Conversely, his offensive game was about as rough as advertised. He has good athleticism for his age, but doesn’t have the ball handling or skills to make the most of his athleticism despite showing flashes of being a good finisher around the rim.
Okoro’s defense already makes him a rotation piece on most teams. His ability to influence the game on that end is very impressive. Moderate improvements on the offensive end could catapult him into a different tier of prospects.
The areas he struggles with most on the offensive end are maybe the most fixable. His handle and shot being the two glaring weaknesses. Suring up both will go a long way in determining his overall ceiling. It’ll be interesting to see how he looks next season after he has a full off-season to develop.
Collin Sexton continues to improve.
The third-year guard led the team in scoring (24.3) while boasting the third best true shooting percentage on the team (57.3%) behind only centers Jarrett Allen and Isaiah Hartenstein.
Sexton’s growth this season wasn’t limited to just shooting. He averaged 1.4 more assists this season than he did last (4.4 assists), had a better assist to turnover ratio (1.57 compared to the 1.22 of the previous campaign), and was able to get to the line with much more regularity as his free throw rate (.347 this season compared to .246 last) and free throw attempts per game (6.4 compared to 4.1) both showed sizeable increases. Sexton showed improvement in almost every aspect of his game compared to the previous season.
Sexton is far from a perfect prospect, but he is probably better than many are willing to acknowledge. The things he struggles with most are glaringly obvious and problematic if you want him to be the lead ball handler of your team.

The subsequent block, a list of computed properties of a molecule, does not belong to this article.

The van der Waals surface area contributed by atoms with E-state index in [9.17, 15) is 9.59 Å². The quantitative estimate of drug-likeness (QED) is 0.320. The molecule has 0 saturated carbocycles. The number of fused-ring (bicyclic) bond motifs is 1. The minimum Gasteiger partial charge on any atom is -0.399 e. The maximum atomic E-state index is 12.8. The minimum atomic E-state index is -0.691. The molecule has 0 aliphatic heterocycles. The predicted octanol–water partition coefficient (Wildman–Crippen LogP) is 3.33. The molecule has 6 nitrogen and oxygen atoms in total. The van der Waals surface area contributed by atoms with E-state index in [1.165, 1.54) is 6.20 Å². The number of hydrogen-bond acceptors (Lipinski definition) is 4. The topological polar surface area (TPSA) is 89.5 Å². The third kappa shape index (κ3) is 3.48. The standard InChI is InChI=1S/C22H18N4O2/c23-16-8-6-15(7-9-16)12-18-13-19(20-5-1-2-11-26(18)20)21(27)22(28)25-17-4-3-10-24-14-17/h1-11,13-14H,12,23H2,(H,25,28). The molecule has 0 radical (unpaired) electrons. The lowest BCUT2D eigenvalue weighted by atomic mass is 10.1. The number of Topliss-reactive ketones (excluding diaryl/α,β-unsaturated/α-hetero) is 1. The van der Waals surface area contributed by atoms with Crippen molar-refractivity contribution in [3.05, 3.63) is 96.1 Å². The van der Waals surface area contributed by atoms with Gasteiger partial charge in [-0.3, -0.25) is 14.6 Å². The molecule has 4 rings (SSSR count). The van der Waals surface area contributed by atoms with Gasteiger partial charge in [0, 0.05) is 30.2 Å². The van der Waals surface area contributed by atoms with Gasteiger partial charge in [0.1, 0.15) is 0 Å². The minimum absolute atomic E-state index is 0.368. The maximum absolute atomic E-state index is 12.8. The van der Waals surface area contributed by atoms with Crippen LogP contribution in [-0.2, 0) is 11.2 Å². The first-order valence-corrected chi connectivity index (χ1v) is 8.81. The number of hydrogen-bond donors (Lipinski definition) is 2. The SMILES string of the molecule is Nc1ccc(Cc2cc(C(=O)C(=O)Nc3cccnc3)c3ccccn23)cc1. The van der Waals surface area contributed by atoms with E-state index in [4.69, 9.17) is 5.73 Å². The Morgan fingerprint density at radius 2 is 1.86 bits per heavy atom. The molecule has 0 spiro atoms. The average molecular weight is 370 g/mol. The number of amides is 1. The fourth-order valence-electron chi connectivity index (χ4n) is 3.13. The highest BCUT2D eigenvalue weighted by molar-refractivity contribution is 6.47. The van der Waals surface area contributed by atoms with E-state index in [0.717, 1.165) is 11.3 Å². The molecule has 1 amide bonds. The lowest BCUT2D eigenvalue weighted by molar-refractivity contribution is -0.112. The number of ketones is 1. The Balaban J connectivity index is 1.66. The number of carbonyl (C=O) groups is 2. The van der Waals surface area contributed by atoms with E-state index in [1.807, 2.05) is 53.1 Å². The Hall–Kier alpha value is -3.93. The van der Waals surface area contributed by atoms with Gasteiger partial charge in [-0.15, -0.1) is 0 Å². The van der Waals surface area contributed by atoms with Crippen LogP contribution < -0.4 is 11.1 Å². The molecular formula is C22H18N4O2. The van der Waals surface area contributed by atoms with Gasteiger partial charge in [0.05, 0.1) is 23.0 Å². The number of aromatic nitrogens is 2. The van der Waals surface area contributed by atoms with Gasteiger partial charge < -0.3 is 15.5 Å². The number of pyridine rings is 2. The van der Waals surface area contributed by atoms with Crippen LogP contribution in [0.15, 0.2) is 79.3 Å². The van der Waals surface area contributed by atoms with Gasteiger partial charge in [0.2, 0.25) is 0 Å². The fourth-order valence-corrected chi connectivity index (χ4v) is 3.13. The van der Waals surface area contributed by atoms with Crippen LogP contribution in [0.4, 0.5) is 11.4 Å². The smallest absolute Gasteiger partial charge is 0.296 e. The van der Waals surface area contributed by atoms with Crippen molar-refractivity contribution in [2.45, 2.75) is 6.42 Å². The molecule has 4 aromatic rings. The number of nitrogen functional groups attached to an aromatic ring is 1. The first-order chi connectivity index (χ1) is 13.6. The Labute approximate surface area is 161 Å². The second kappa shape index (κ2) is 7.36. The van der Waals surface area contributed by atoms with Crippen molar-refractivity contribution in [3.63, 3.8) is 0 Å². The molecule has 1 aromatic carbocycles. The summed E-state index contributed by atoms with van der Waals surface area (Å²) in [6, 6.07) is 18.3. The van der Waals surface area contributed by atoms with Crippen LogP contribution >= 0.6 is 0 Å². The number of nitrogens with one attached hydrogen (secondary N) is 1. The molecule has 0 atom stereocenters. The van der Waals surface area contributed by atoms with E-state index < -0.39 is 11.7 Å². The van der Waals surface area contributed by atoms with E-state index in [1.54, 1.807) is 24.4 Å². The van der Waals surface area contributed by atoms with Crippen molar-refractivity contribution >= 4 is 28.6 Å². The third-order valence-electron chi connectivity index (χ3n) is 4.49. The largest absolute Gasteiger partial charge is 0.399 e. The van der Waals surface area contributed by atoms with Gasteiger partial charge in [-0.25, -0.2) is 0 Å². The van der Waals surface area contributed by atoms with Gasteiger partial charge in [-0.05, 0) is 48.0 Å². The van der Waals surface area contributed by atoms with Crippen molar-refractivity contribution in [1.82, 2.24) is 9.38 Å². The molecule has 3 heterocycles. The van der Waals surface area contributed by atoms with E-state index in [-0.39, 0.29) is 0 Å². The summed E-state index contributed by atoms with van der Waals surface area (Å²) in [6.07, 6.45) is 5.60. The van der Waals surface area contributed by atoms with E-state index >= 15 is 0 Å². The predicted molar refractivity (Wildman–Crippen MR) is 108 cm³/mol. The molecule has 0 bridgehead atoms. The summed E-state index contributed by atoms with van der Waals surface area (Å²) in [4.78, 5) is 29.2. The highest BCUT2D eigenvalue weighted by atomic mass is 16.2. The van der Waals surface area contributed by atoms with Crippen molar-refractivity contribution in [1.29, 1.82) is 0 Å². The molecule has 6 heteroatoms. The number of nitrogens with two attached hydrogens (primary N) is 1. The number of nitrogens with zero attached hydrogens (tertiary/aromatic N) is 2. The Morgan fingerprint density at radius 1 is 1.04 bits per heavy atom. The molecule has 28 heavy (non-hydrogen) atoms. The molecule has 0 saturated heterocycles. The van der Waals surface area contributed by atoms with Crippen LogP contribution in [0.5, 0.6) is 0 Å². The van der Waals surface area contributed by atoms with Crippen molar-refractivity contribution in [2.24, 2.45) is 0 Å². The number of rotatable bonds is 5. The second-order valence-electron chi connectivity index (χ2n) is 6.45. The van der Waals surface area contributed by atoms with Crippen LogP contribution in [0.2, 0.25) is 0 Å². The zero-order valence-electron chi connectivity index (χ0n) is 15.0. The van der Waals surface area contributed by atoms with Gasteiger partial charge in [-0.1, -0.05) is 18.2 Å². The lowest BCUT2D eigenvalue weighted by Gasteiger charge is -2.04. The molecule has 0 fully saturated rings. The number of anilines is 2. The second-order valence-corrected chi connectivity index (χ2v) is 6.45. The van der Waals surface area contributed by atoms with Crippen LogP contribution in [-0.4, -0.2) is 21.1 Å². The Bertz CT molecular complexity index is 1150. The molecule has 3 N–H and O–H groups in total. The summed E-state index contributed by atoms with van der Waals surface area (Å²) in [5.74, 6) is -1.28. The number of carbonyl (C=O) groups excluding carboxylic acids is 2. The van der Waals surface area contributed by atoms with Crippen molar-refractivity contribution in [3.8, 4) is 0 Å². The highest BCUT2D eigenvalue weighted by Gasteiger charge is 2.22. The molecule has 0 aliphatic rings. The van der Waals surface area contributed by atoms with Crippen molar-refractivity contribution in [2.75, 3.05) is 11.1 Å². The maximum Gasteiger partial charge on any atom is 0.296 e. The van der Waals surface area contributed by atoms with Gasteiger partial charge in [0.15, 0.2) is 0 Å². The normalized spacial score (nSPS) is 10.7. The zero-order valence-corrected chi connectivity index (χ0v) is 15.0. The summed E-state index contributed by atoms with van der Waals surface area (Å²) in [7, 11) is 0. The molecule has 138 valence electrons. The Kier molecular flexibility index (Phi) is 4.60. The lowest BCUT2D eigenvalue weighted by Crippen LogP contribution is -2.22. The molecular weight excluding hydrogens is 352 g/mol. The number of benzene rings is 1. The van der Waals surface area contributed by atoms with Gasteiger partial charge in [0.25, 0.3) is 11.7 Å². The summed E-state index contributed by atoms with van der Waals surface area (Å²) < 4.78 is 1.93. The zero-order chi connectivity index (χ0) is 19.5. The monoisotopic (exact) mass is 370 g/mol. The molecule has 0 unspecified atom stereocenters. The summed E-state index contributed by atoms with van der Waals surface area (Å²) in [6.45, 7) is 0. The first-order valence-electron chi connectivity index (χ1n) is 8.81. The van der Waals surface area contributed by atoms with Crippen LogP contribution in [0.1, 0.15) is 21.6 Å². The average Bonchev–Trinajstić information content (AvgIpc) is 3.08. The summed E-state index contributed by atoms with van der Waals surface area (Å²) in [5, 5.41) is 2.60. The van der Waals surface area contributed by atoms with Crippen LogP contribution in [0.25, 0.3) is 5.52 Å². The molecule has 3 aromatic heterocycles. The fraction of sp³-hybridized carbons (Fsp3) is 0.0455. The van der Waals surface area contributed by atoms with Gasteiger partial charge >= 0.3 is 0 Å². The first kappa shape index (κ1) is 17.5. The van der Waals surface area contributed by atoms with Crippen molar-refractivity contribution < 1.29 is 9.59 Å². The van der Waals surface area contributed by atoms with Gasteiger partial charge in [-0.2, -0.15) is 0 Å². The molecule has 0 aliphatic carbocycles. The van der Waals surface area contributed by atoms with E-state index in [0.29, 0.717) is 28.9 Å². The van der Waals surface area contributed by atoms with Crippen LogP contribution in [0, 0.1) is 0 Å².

With that said, it’s painstakingly clear that trying to place limits on who Sexton is or could become as a player is foolish. The improvements he’s shown year over year are remarkable and should be celebrated.
Sexton’s future fit with this team is admittedly murky. It’s hard, but not impossible, to build a winning backcourt around two 6’1” guards. That makes any conversation about a future contract extension or what the Cavs should do in the draft difficult. With that aside, Sexton appears to be doing everything in his power to become the best version of himself year after year which is all you can ask of him. I’m excited to see how he can continue to improve over the next several years no matter what his role is in this league.
Darius Garland is the real deal.
Garland flashed all the skills of a future all-NBA point guard this season. He finished his sophomore campaign averaging 17.4 points with .451/.395/.848 shooting splits while averaging 6.1 assists. Garland took his play to another level in the 26 games he played after the all-star break. During that stretch, Garland averaged 18.8 points and 6.3 assists with a 57.0 true shooting percentage and a 2.01 assist to turnover ratio.
Garland was arguably the most valuable Cavalier this season by having a direct impact on winning. The Cavs were 3.6 points per 100 possessions better with Garland on the floor than they were with him off. Garland’s impact is magnified if you look at the games after the all-star break through the last game he started on April 30th. In that stretch, the Cavs were 6.9 points per 100 possessions better with him on than they were with him off.